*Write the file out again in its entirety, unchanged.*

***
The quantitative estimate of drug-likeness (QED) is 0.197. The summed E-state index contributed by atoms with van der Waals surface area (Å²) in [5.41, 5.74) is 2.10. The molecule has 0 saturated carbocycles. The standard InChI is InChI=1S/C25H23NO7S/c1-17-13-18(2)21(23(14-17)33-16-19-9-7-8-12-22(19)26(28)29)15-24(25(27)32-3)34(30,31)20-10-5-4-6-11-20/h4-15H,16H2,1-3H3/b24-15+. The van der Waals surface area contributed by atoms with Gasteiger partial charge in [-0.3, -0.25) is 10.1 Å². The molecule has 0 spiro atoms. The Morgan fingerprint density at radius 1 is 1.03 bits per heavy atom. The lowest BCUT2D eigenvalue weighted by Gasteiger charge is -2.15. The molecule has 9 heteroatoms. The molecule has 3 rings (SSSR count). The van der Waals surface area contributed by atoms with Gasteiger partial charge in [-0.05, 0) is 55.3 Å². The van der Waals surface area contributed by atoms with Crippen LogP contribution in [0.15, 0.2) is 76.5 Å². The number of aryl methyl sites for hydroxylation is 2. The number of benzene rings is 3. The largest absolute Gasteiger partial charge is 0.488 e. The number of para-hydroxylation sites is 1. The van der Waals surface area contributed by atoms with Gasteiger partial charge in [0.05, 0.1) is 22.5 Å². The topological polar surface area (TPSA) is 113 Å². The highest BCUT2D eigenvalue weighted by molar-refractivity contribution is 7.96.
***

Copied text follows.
The quantitative estimate of drug-likeness (QED) is 0.197. The summed E-state index contributed by atoms with van der Waals surface area (Å²) in [5.41, 5.74) is 2.10. The molecule has 0 saturated carbocycles. The standard InChI is InChI=1S/C25H23NO7S/c1-17-13-18(2)21(23(14-17)33-16-19-9-7-8-12-22(19)26(28)29)15-24(25(27)32-3)34(30,31)20-10-5-4-6-11-20/h4-15H,16H2,1-3H3/b24-15+. The van der Waals surface area contributed by atoms with Gasteiger partial charge in [-0.3, -0.25) is 10.1 Å². The molecule has 0 spiro atoms. The Morgan fingerprint density at radius 1 is 1.03 bits per heavy atom. The lowest BCUT2D eigenvalue weighted by Gasteiger charge is -2.15. The molecule has 9 heteroatoms. The molecule has 3 rings (SSSR count). The van der Waals surface area contributed by atoms with Gasteiger partial charge in [-0.05, 0) is 55.3 Å². The van der Waals surface area contributed by atoms with Crippen LogP contribution in [0.15, 0.2) is 76.5 Å². The number of aryl methyl sites for hydroxylation is 2. The number of benzene rings is 3. The largest absolute Gasteiger partial charge is 0.488 e. The number of para-hydroxylation sites is 1. The van der Waals surface area contributed by atoms with Gasteiger partial charge in [0.05, 0.1) is 22.5 Å². The topological polar surface area (TPSA) is 113 Å². The highest BCUT2D eigenvalue weighted by molar-refractivity contribution is 7.96.